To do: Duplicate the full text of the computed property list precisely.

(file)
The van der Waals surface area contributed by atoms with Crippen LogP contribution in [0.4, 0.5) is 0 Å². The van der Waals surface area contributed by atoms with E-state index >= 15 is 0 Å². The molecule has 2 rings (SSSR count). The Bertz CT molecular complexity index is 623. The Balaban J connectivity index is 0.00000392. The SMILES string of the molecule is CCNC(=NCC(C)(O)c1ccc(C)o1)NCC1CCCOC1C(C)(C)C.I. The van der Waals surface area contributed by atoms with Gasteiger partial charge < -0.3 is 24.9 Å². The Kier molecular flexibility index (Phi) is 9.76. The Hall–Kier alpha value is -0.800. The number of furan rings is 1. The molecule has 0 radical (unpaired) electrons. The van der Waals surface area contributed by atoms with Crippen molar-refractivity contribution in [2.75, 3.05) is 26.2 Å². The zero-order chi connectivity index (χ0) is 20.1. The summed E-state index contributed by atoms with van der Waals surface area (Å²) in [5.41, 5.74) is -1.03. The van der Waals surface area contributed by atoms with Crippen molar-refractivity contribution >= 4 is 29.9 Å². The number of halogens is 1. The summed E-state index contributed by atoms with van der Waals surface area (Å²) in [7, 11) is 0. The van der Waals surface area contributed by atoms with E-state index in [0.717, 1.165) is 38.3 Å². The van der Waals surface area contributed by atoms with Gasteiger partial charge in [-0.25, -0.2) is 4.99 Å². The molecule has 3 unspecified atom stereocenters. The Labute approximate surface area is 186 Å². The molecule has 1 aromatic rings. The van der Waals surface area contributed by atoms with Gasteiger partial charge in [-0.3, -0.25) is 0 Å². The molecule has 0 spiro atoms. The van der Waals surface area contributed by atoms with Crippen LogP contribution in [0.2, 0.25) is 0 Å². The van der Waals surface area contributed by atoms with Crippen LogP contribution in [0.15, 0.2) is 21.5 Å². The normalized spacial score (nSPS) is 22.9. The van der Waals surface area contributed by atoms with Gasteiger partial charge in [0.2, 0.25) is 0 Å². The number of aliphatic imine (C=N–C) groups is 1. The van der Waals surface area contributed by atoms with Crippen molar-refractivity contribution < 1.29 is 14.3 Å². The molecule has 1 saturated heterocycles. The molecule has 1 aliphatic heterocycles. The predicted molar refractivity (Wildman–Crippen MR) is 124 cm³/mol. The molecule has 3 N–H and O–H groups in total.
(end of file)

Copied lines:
The van der Waals surface area contributed by atoms with Crippen LogP contribution in [0.4, 0.5) is 0 Å². The van der Waals surface area contributed by atoms with E-state index >= 15 is 0 Å². The molecule has 2 rings (SSSR count). The Bertz CT molecular complexity index is 623. The Balaban J connectivity index is 0.00000392. The SMILES string of the molecule is CCNC(=NCC(C)(O)c1ccc(C)o1)NCC1CCCOC1C(C)(C)C.I. The van der Waals surface area contributed by atoms with Gasteiger partial charge < -0.3 is 24.9 Å². The Kier molecular flexibility index (Phi) is 9.76. The Hall–Kier alpha value is -0.800. The number of furan rings is 1. The molecule has 0 radical (unpaired) electrons. The van der Waals surface area contributed by atoms with Crippen molar-refractivity contribution in [2.75, 3.05) is 26.2 Å². The zero-order chi connectivity index (χ0) is 20.1. The summed E-state index contributed by atoms with van der Waals surface area (Å²) in [5.41, 5.74) is -1.03. The van der Waals surface area contributed by atoms with Crippen molar-refractivity contribution >= 4 is 29.9 Å². The number of halogens is 1. The summed E-state index contributed by atoms with van der Waals surface area (Å²) in [7, 11) is 0. The van der Waals surface area contributed by atoms with E-state index in [0.717, 1.165) is 38.3 Å². The van der Waals surface area contributed by atoms with Gasteiger partial charge in [-0.25, -0.2) is 4.99 Å². The molecule has 3 unspecified atom stereocenters. The Labute approximate surface area is 186 Å². The molecule has 1 aromatic rings. The van der Waals surface area contributed by atoms with Gasteiger partial charge in [-0.3, -0.25) is 0 Å². The molecule has 0 spiro atoms. The van der Waals surface area contributed by atoms with Crippen LogP contribution in [0.2, 0.25) is 0 Å². The van der Waals surface area contributed by atoms with Crippen LogP contribution in [0.15, 0.2) is 21.5 Å². The normalized spacial score (nSPS) is 22.9. The van der Waals surface area contributed by atoms with Gasteiger partial charge in [0.2, 0.25) is 0 Å². The number of aliphatic imine (C=N–C) groups is 1. The van der Waals surface area contributed by atoms with Crippen molar-refractivity contribution < 1.29 is 14.3 Å². The molecule has 1 saturated heterocycles. The molecule has 1 aliphatic heterocycles. The predicted molar refractivity (Wildman–Crippen MR) is 124 cm³/mol. The molecule has 3 N–H and O–H groups in total.